*Direct Observation of Procedures (DOPs), Longitudinal Evaluation of Procedures (LEPs), Mini
    Clinical Exam (MiniCex),Case Based Discsussion (CbD), Multi source feedback (MSF).

    The COPDEND publication „Evidence in support of the development of an assessment
    framework for Dental Foundation Training‟ gives helpful guidance on the most
    appropriate use of the assessment tools.

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                                                                           Appendix 13

                            Appeals against the process

If the registrant feels the process by which the remediation plan is drawn up or monitored
is unfair they may wish to appeal.

The request to appeal should be made in writing to the Postgraduate Dental Dean
managing the remediation process. The deanery will acknowledge the appeal letter
within 14 working days.

The deanery will then form an appeal panel with a lay representative as chair, a
representative from another deanery and an LDC or BDA CAR member or a panel and
process approved by the SHA/ Health Board.

The panel will normally meet within 30 working days of the initial receipt of the appeal

The panel will consider the evidence and advise the Postgraduate Dental Dean of their

The appeal panel may find in favour of the appellant and recommend alterations to the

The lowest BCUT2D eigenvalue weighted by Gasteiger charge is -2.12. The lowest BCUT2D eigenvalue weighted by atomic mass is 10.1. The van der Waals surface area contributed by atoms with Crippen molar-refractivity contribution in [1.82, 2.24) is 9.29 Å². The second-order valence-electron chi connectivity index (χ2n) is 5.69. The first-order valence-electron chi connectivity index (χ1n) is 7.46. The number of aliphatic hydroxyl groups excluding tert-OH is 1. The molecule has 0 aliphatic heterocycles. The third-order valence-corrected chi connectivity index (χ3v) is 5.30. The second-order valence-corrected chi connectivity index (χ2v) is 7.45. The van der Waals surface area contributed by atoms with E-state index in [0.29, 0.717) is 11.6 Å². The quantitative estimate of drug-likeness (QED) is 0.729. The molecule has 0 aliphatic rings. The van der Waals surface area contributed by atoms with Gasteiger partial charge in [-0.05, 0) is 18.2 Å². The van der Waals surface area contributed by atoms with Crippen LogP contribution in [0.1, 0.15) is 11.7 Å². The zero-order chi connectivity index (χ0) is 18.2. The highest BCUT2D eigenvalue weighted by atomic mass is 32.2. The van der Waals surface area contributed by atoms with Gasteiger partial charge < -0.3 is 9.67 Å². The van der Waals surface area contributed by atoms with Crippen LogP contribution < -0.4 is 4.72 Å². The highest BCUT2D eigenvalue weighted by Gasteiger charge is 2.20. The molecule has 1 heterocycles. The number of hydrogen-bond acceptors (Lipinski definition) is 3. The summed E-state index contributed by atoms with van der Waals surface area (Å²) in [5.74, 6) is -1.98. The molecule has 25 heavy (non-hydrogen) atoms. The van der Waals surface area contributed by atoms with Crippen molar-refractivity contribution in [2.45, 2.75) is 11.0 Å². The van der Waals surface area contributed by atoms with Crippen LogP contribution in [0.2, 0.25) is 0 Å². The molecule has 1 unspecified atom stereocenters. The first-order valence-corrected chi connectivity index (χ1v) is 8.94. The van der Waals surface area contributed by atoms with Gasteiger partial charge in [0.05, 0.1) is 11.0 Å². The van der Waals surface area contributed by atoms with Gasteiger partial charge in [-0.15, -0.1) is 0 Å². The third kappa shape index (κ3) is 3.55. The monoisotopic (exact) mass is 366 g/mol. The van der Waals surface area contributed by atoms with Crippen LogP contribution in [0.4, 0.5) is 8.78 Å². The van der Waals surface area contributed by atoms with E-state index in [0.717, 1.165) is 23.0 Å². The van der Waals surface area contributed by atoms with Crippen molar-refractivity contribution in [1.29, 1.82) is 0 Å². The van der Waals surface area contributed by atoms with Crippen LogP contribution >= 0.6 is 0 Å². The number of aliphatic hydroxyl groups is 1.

programme, dismiss the appeal or advise the programme be re-drawn by another

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                                   Reference Material

National Clinical Assessment Service

     Investigating performance concerns - Primary care
     Back on Track - Restoring doctors and dentists to safe professional practice -
      Framework Document
     Managing dental underperformance

General Dental Council:

     Standards for dental professionals
     GDC – Revalidation Guidance
     The GDC Fitness to practice procedures


   Generic Standards for Training (Revised July 2008)
   Standards for curricula and assessment systems (July 2008)
   UK Dental Foundation Programme Training curriculum
   Cross infection control for the dental team e-learning programme

Faculty of Dental Practice (UK)

 Standards in Dentistry
 Selection Criteria for Dental Radiography
 Adult Antimicrobial Prescribing in Primary Dental Care for General Dental
 Key skills –
      Clinical record keeping Infection control
      Legislation and good practice guidelines
      Medical emergencies
      Radiography
      Risk management and communication
      Team training

British Dental Association

       Advice Sheets series A-E
       Good Practice Scheme
       Medical History Forms
       Practice Compendium
       Clinical Governance Kit